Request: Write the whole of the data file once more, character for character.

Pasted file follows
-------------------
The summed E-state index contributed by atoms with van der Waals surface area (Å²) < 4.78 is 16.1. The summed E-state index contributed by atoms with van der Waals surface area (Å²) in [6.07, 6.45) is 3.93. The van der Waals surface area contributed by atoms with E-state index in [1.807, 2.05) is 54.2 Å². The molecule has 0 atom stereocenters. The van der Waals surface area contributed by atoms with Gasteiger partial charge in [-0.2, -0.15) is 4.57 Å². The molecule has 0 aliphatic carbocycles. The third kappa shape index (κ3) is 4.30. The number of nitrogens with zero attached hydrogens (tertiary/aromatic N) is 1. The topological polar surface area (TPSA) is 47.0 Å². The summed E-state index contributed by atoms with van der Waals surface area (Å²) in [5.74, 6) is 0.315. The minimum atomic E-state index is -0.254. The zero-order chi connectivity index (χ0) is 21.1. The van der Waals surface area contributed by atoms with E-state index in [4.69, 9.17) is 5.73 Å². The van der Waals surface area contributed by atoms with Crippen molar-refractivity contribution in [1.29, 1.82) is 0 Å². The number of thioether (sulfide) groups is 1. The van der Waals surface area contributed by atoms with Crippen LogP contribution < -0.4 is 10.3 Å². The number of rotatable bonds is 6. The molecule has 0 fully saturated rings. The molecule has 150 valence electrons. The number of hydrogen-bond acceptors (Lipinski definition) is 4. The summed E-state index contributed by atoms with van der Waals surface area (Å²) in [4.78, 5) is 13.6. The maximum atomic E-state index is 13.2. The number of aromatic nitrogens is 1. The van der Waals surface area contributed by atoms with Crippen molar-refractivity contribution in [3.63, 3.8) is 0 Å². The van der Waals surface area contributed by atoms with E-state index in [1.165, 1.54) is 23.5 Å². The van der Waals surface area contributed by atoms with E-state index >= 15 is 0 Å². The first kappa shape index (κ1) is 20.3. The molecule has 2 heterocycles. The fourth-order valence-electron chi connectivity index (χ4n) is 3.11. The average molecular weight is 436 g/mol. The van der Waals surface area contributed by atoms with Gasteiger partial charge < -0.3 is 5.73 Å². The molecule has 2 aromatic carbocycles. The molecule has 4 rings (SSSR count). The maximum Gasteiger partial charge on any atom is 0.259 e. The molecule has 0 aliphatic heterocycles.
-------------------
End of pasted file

The summed E-state index contributed by atoms with van der Waals surface area (Å²) < 4.78 is 16.1. The summed E-state index contributed by atoms with van der Waals surface area (Å²) in [6.07, 6.45) is 3.93. The van der Waals surface area contributed by atoms with E-state index in [1.807, 2.05) is 54.2 Å². The molecule has 0 atom stereocenters. The van der Waals surface area contributed by atoms with Gasteiger partial charge in [-0.2, -0.15) is 4.57 Å². The molecule has 0 aliphatic carbocycles. The third kappa shape index (κ3) is 4.30. The number of nitrogens with zero attached hydrogens (tertiary/aromatic N) is 1. The topological polar surface area (TPSA) is 47.0 Å². The summed E-state index contributed by atoms with van der Waals surface area (Å²) in [5.74, 6) is 0.315. The minimum atomic E-state index is -0.254. The zero-order chi connectivity index (χ0) is 21.1. The van der Waals surface area contributed by atoms with E-state index in [4.69, 9.17) is 5.73 Å². The van der Waals surface area contributed by atoms with Crippen molar-refractivity contribution in [1.29, 1.82) is 0 Å². The number of thioether (sulfide) groups is 1. The van der Waals surface area contributed by atoms with Crippen LogP contribution < -0.4 is 10.3 Å². The number of rotatable bonds is 6. The molecule has 0 fully saturated rings. The molecule has 150 valence electrons. The number of hydrogen-bond acceptors (Lipinski definition) is 4. The summed E-state index contributed by atoms with van der Waals surface area (Å²) in [4.78, 5) is 13.6. The maximum atomic E-state index is 13.2. The number of aromatic nitrogens is 1. The van der Waals surface area contributed by atoms with Crippen molar-refractivity contribution in [3.63, 3.8) is 0 Å². The van der Waals surface area contributed by atoms with E-state index in [1.165, 1.54) is 23.5 Å². The van der Waals surface area contributed by atoms with E-state index >= 15 is 0 Å². The first kappa shape index (κ1) is 20.3. The molecule has 2 heterocycles. The fourth-order valence-electron chi connectivity index (χ4n) is 3.11. The average molecular weight is 436 g/mol. The van der Waals surface area contributed by atoms with Gasteiger partial charge < -0.3 is 5.73 Å². The molecule has 2 aromatic carbocycles. The molecule has 4 rings (SSSR count). The maximum Gasteiger partial charge on any atom is 0.259 e. The molecule has 0 aliphatic heterocycles.